House Appropriations Committee Chairman Democrat David Obey Will Not Seek Reelection


The writing could well be on the wall for Democrats in 2010 … House will fall.

David Obey (D-WI) House Appropriations Committee Chairman has announced that he will not seek reelection in this Novembers midterm elections, this ending a 41 year House career. This marks real trouble for Democrats in the 2010 midterms.

“I am ready to turn the page, and frankly, I think that my district is ready for someone new to make a fresh start,” Obey said in an afternoon press conference in his committee’s meeting room.

Despite poor poll numbers at home, he insisted that he could win reelection in November but admitted he feared another reapportionment fight in the next Congress and a shift in the public mood against the aggressive public investments which have been his trademark.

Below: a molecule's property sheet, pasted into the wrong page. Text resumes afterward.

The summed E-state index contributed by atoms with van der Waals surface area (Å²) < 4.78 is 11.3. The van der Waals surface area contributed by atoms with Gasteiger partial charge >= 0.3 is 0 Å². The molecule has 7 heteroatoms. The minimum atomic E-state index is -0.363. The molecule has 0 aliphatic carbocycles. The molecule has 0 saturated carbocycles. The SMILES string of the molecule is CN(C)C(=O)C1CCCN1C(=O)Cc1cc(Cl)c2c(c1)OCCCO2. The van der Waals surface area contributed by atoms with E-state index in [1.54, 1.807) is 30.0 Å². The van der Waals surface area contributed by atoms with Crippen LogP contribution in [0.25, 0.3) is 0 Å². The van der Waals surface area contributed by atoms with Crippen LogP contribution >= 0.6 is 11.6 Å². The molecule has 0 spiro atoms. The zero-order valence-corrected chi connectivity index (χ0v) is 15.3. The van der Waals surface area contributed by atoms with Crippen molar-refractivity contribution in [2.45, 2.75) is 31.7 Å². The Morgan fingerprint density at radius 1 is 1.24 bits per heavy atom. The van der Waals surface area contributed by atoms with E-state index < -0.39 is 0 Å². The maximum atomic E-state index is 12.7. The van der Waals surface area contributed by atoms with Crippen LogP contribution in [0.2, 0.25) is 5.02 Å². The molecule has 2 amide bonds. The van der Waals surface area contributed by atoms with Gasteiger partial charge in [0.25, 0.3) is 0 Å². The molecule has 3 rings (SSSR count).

Although polling poorly, Obey insisted he could win another election. However, whether Obey could win or not may not be the real issue as to his retirement. The NY Times recently had an article, ‘Democrats’ Long-Held Seats Face G.O.P. Threat’. It appears they were correct.  All polling points to the fast that Democrats stand to have major losses in the 2010 midterm elections, including a strong indication of losing the House of Representatives. If that is the case, why would Obey want to win another election and lose his chairmanship?

As Red State points out, what a coincidence that Sarah Palin would endorse Sean Duffy one day and David Obey calls it quits a day later.

Elect Sean Duffy.

What Obey’s retirement means from MSNBC

Projections for this fall’s midterm show Republicans poised to make big gains in the House, perhaps coming close to or even taking over control of the House. Republicans need 40 seats to win control. Obey, the third-longest serving member in the House, behind John Dingell and John Conyers, may not have wanted another potentially tough race, when his last one was nearly two decades ago.

Actually, all indication show that Republican House victories could be greater in 2010 than they were in 1994 when there was a 54 seat swing. The mood of the country is against incumbents and the party in power, that would be Democrats. Presidents usually lose seats in the first midterm election; however, Obama’s loses could be epic and historic.

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